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Preterm birth risk revised upward

Published October 2, 2006

ATLANTA - Scientists now say a third of infant deaths are due to premature births - a much larger percentage than previously thought.

In the past, "preterm birth" has been listed as the cause of death in fewer than 20 percent of newborn fatalities. But that number should be 34 percent or more, said researchers at the U.S. Centers for Disease Control and Prevention.

That's because at least a dozen causes of newborn death are actually problems that go hand in hand with premature births, such as respiratory distress syndrome caused by underdeveloped lungs.

"This brings preterm birth, as a cause of death, to the kind of level that we think it deserves," said Dr. Bill Callaghan, the lead author of the study appearing today in the journal Pediatrics.

The revised statistic may lead to greater efforts to counsel pregnant women about taking care of themselves and avoiding actions, such as smoking and drug use, that can lead to preterm births.

It also may help organizations lobbying for more research into why some women who follow medical advice still have preterm babies.

At issue is how to label the causes of deaths for infants who die before they reach their first birthday.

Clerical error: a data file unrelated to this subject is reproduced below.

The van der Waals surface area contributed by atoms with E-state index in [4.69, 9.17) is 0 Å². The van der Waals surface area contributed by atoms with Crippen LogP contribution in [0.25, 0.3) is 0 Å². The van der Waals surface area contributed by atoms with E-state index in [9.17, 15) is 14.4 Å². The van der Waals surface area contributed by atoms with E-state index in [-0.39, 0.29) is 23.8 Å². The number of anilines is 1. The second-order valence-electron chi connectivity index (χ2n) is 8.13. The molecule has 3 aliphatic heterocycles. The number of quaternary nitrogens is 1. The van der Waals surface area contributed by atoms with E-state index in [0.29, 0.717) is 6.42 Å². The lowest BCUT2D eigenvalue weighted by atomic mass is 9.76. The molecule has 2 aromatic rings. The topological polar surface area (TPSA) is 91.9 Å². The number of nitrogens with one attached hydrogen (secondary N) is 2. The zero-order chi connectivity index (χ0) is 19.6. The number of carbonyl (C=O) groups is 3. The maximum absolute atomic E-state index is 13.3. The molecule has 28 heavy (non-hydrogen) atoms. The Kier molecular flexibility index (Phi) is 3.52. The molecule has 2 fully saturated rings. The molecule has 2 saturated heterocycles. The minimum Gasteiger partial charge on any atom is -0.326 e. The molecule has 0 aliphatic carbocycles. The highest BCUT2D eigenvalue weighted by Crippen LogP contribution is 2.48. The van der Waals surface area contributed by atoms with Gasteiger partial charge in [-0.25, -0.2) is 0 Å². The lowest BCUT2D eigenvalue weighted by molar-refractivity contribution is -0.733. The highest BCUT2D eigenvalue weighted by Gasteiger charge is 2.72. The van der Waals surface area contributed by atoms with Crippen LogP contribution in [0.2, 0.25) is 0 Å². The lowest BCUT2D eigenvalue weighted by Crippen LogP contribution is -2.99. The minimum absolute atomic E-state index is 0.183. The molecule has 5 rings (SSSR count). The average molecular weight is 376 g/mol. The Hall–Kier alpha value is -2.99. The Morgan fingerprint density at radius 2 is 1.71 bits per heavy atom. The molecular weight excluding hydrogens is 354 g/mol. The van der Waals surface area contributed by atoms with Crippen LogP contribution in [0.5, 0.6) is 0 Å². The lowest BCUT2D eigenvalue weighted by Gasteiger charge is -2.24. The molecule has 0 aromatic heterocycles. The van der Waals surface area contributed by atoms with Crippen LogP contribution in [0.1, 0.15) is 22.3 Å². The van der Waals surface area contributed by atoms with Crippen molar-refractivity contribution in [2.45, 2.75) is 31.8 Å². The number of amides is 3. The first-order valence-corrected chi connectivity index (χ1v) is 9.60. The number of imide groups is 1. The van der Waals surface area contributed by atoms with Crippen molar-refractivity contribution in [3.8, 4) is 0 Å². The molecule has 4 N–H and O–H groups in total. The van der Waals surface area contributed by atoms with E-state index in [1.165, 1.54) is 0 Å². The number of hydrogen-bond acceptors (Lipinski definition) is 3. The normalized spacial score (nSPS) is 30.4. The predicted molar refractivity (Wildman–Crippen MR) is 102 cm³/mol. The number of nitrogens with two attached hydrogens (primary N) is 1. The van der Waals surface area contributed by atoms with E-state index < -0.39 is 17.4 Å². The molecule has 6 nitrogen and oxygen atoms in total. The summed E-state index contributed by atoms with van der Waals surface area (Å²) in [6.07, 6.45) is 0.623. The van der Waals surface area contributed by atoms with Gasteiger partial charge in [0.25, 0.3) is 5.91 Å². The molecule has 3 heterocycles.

"Preterm birth" generally describes infants who are born before 37 weeks gestation, and the term is also used as an official cause of death. Two-thirds of infant deaths occur in children who were preterm, but their cause of death is often attributed to one of the several specific problems that can occur in preterm babies.

Callaghan and other researchers reviewed about 28,000 U.S. infants that occurred in 2002.

More than 4,600 of those - or 17 percent - were attributed only to preterm birth. But the researchers also grouped in about 5,000 other deaths that were attributed to preterm-related conditions.

The researchers believe that figure is conservative and likely underestimates the true picture.

[Last modified October 2, 2006, 01:47:39]

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